I am really proud to have won The Avi Schaefer Peace Innovation Competition at Harvard – Received Prize from Ambassador Dennis Ross who went on to quote my plan numerous times in his Forum speech.
The prompt for the competition was:
If you had unlimited resources, how would you bridge the gap between Israeli and Palestinian societies? (500 Words)
My winning entry was:
The biggest block to any progress towards peace between Israelis and Palestinians is a systemic lack of trust. The Palestinians are looking for tangible land and they get good intentions instead, the Israelis are looking for an intangible concept of peace, and they do not get the rhetoric that they want from the Palestinians.
This deficit of trust will not be met by just getting to know more on the other side. Rather what needs to happen is each side needs to unilaterally take steps that are in their own self-interest that further the chances of a Two State Solution rather than lessens them.
For Israel they need to start building in the north and south of the country empty villages, complete with schools, to transplant settler communities into. Every political party in Israel accepts that at least 30,000 people are going to have to move, and the settler community fears that they will have nowhere to go, like what happened to those from Gush Katif.
With the current housing shortage, just giving cash to settlers will upset the economic balance and further strain the housing market. Instead these empty communities need to be built. They also need to be connected to the train system in Israel to allow people to continue to commute to the economic centers.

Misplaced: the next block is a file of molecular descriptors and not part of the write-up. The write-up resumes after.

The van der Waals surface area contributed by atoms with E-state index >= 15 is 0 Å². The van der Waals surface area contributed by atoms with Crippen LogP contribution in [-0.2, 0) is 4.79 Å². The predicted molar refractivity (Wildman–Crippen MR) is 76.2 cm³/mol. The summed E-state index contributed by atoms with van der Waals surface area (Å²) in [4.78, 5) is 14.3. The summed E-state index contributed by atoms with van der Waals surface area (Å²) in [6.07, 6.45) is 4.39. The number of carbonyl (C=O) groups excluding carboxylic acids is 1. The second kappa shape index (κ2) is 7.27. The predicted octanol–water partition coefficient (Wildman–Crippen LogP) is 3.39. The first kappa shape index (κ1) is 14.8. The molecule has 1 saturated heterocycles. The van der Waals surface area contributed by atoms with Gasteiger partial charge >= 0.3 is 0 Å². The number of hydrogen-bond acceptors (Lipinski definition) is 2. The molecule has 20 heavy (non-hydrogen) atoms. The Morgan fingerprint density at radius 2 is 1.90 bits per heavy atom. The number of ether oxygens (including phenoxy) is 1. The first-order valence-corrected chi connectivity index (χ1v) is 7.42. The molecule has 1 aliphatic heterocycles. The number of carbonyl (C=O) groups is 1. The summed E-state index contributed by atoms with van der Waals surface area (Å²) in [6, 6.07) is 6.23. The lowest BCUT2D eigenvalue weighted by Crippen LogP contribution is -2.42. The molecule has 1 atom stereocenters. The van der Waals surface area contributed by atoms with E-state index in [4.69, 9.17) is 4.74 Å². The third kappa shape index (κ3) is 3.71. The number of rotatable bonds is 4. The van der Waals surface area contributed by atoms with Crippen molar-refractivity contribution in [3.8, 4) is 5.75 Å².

By doing this Israel achieves 5 key things. 1) They demonstrate their commitment to life after the occupation, building the necessary infrastructure. 2) They show that they care about the people that they are exporting. 3) They lengthen Israel’s strategic corridor away from just the coastal region through linking the rail network allowing more of their citizens to live elsewhere and still commute. 4) They can rebalance the demographic worries in the North and South without any talk of transfer of Arab citizenship. 5) They can afford this through usage of the Tamers gas field off the cost of Haifa as a major infrastructural investment.
On the Palestinian end, a continuation of building the Palestinian state needs to continue. This infrastructural growth needs to happen alongside political momentum that will be generated by the building of these towns within Green Line Israel. In this way Palestinians will be able to focus on building their state with the knowledge that the land they claim will be under their control. Build Palestine will be the national call.
Both of these steps can happen independent of each other, one hopes that they would happen simultaneously and go some of the way to fill the trust deficit that makes any progress within the peace process impossible.